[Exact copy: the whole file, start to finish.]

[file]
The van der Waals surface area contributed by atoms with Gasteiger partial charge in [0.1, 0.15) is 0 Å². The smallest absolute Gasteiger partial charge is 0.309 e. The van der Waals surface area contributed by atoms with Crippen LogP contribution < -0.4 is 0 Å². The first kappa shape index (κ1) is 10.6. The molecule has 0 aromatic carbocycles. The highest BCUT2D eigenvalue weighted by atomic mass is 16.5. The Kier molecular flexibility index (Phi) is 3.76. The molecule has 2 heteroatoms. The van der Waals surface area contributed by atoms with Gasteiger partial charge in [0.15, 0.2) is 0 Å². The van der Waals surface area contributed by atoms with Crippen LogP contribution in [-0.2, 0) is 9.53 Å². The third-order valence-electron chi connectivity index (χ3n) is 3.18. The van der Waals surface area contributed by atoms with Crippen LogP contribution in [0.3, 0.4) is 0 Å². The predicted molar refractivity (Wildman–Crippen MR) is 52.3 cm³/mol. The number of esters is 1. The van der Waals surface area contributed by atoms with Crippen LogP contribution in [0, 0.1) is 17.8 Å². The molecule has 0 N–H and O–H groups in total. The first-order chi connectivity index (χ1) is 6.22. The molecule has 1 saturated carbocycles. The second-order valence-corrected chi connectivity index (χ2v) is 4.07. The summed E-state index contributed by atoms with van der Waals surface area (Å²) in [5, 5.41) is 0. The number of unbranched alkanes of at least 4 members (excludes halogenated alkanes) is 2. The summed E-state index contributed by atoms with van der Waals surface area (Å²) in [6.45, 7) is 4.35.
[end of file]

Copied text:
The van der Waals surface area contributed by atoms with Gasteiger partial charge in [0.1, 0.15) is 0 Å². The smallest absolute Gasteiger partial charge is 0.309 e. The van der Waals surface area contributed by atoms with Crippen LogP contribution < -0.4 is 0 Å². The first kappa shape index (κ1) is 10.6. The molecule has 0 aromatic carbocycles. The highest BCUT2D eigenvalue weighted by atomic mass is 16.5. The Kier molecular flexibility index (Phi) is 3.76. The molecule has 2 heteroatoms. The van der Waals surface area contributed by atoms with Gasteiger partial charge in [0.15, 0.2) is 0 Å². The van der Waals surface area contributed by atoms with Crippen LogP contribution in [-0.2, 0) is 9.53 Å². The third-order valence-electron chi connectivity index (χ3n) is 3.18. The van der Waals surface area contributed by atoms with Crippen LogP contribution in [0.3, 0.4) is 0 Å². The predicted molar refractivity (Wildman–Crippen MR) is 52.3 cm³/mol. The number of esters is 1. The van der Waals surface area contributed by atoms with Crippen LogP contribution in [0, 0.1) is 17.8 Å². The molecule has 0 N–H and O–H groups in total. The first-order chi connectivity index (χ1) is 6.22. The molecule has 1 saturated carbocycles. The second-order valence-corrected chi connectivity index (χ2v) is 4.07. The summed E-state index contributed by atoms with van der Waals surface area (Å²) in [5, 5.41) is 0. The number of unbranched alkanes of at least 4 members (excludes halogenated alkanes) is 2. The summed E-state index contributed by atoms with van der Waals surface area (Å²) in [6.45, 7) is 4.35.